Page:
Retail stores seem to get more and more crowded each year as the holidays draw near. If that is not enough, the stores now have those special deals with special hours only. In cases like these, crowds and workplace injuries are likely to go hand-in-hand.
Does the Occupational Safety and Health Administration have guidelines for crowd management? OSHA has some very in-depth guidelines and tips for planning, preparing and working special sales events where large crowds of shoppers are expected. Following their guidelines might keep retail stores from workplace injuries, as well as customer lawsuits.
Planning includes things such as hiring additional staff, training workers in crowd control, informing local agencies such as fire and police, and designating people to handle emergency situations. Stores can prepare by setting up barricades for early arrivals and making sure paths are clear and locations set apart for sale areas. They may want to have walkie-talkies for employees. For a full list of other preparation tips, see the OSHA Fact Sheet.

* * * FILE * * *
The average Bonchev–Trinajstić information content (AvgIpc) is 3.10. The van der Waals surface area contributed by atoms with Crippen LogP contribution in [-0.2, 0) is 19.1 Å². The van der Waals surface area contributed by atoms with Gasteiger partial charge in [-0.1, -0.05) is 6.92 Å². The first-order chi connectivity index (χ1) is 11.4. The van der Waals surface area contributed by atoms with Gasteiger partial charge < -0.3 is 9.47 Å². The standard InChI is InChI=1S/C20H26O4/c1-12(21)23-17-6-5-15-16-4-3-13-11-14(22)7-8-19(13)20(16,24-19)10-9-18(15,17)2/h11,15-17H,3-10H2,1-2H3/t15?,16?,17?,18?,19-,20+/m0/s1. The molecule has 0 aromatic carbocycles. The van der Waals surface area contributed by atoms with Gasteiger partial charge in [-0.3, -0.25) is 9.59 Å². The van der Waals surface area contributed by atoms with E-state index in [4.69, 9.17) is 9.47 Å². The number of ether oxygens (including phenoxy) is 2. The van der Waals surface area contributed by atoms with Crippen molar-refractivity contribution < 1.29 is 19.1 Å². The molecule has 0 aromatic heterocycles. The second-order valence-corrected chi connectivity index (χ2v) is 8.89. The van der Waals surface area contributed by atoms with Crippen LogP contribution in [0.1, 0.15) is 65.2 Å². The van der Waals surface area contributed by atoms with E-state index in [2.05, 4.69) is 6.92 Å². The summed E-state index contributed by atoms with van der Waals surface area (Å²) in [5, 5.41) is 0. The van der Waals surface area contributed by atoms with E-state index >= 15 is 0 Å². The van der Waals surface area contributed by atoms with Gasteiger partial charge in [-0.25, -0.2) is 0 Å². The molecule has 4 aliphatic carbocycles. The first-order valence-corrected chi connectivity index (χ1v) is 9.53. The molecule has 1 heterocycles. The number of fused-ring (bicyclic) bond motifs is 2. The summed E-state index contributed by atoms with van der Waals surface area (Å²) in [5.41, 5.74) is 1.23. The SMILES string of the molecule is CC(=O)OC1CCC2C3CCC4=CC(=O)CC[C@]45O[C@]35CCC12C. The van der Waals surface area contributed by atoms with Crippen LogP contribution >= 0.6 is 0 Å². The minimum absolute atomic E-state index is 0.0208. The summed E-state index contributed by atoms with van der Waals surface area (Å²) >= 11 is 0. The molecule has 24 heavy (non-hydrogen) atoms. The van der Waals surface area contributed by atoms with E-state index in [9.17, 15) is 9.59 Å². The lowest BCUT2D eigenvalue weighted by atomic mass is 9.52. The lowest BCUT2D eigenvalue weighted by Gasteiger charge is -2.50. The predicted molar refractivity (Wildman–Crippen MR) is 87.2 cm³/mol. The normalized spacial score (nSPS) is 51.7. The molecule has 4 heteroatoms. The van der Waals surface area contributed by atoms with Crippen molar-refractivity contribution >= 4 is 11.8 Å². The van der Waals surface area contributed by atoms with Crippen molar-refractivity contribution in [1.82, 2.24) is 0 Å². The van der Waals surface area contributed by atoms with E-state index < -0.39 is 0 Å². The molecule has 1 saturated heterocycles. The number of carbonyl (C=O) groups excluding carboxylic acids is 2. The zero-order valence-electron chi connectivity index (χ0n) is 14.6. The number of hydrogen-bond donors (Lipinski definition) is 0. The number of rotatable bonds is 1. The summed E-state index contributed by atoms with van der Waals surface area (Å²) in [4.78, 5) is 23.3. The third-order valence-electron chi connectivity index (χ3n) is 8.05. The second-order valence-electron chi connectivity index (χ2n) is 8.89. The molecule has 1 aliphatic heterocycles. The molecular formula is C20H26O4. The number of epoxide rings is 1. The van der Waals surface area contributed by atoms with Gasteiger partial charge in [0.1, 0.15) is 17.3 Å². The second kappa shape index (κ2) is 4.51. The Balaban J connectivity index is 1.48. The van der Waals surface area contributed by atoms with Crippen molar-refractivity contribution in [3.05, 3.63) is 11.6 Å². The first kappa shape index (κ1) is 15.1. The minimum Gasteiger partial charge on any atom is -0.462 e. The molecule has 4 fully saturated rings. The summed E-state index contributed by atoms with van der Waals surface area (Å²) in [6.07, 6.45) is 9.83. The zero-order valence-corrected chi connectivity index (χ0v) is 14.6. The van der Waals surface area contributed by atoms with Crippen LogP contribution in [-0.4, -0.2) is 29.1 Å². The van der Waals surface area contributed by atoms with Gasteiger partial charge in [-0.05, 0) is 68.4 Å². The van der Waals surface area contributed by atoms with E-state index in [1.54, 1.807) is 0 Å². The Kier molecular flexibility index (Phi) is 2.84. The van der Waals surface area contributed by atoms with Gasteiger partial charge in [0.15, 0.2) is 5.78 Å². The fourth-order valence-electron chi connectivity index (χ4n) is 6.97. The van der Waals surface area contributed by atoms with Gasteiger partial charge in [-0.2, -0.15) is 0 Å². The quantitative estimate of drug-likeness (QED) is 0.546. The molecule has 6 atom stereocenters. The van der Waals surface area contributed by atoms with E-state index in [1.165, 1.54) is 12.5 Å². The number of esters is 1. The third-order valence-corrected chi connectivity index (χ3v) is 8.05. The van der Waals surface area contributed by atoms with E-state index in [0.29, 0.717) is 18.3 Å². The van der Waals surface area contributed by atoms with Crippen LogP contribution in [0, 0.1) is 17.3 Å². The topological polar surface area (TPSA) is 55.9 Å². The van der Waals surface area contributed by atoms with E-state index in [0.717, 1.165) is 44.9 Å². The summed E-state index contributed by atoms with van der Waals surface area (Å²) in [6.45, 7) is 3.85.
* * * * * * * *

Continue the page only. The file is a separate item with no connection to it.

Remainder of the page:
During the event, stores should provide door monitors. Separate door entrances may also help. Employees should be well-informed of what is going on, such as when the doors are being opened. Security guards are helpful, as are bullhorns or speaker systems to inform crowds of information such as “sold out” items and bathroom facilities. Limiting the occupancy allowed in the store at one time may be vital.
Any accidents that workers incur in the workplace will be the responsibility of the store or owner. The employee will be entitled to coverage under the employer’s workers’ compensation insurance. The Occupational Safety and Health Act of 1970 states that “employers are responsible for providing their workers with safe and healthy workplaces.” This includes during heavy sales periods as well as during off-season sales periods.
Source: Occupational Safety and Health Administration, “Crowd Management Safety Guidelines for Retailers,” accessed Nov. 18, 2015